Friday, September 7, 2012

"[...] unabashed termite art."

"Robert Sheckley wrote tightly crafted, whacked-out social satire in the form of science-fiction stories, using the conceit of future worlds to provide an alienating vantage point on the present. His heyday was the 1950s, when he emerged as a young writer in the pages of thumb-staining pulp mags like Galaxy, Astounding, and Infinity. Sheckley was part of a generation that disassembled the square-jawed tropes of 1920s space operas to produce a new, proto-postmodernist mode of literature, hidden within a genre that many readers at the time dismissed as kiddie lit. Unlike the more mainstream-friendly sentimentalism of Ray Bradbury, or the soberly cosmological world building of Isaac Asimov, Sheckley’s work is unabashed termite art. He illuminates standard sci-fi’s cutout characters and quasi-magical contraptions with a hallucinatory, Technicolor vibrancy, spinning yarns more fabulist than plausible, banged out as permutations of his own pet obsessions, among them mind control, extraterrestrial psychology, and the cruelties of love. [...]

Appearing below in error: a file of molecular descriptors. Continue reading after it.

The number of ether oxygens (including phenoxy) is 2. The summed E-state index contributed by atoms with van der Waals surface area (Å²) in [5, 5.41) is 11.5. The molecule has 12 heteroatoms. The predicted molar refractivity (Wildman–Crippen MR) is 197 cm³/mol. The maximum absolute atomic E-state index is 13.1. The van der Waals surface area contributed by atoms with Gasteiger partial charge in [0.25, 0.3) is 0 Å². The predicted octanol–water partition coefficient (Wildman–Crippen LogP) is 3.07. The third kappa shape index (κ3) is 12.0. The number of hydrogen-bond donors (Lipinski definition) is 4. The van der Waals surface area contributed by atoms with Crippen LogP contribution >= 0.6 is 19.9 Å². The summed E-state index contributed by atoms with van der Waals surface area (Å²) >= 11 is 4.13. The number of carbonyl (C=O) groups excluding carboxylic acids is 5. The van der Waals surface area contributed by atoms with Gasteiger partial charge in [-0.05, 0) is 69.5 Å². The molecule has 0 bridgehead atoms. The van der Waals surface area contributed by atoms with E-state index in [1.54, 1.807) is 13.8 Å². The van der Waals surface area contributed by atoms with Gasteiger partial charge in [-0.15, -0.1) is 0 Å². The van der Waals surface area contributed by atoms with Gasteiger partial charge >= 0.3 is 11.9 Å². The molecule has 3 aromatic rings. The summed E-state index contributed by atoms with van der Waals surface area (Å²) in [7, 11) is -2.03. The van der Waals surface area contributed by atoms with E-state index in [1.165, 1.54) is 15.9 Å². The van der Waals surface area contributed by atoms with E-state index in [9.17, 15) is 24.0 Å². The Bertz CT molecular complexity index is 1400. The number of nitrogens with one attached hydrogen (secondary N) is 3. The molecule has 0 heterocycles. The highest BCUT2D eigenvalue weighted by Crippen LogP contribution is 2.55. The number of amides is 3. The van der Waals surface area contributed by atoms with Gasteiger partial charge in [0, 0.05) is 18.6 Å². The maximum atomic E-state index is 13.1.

Though Sheckley continued to write almost up until his death in 2005, Jonathan Lethem and Alex Abramovich’s new collection, Store of the Worlds, leans heavily on the author’s work from the 1950s, including just four tales written in the 1960s, and one in the 1970s. In keeping with the implicit goal of other NYRB science-fiction reissues, they want to rescue Sheckley from the genre ghetto, but at the same time make clear that his talent could only have been forged within that particular crucible."
— Ed Halter, BookForum

Buy all of Robert Sheckley's books here...

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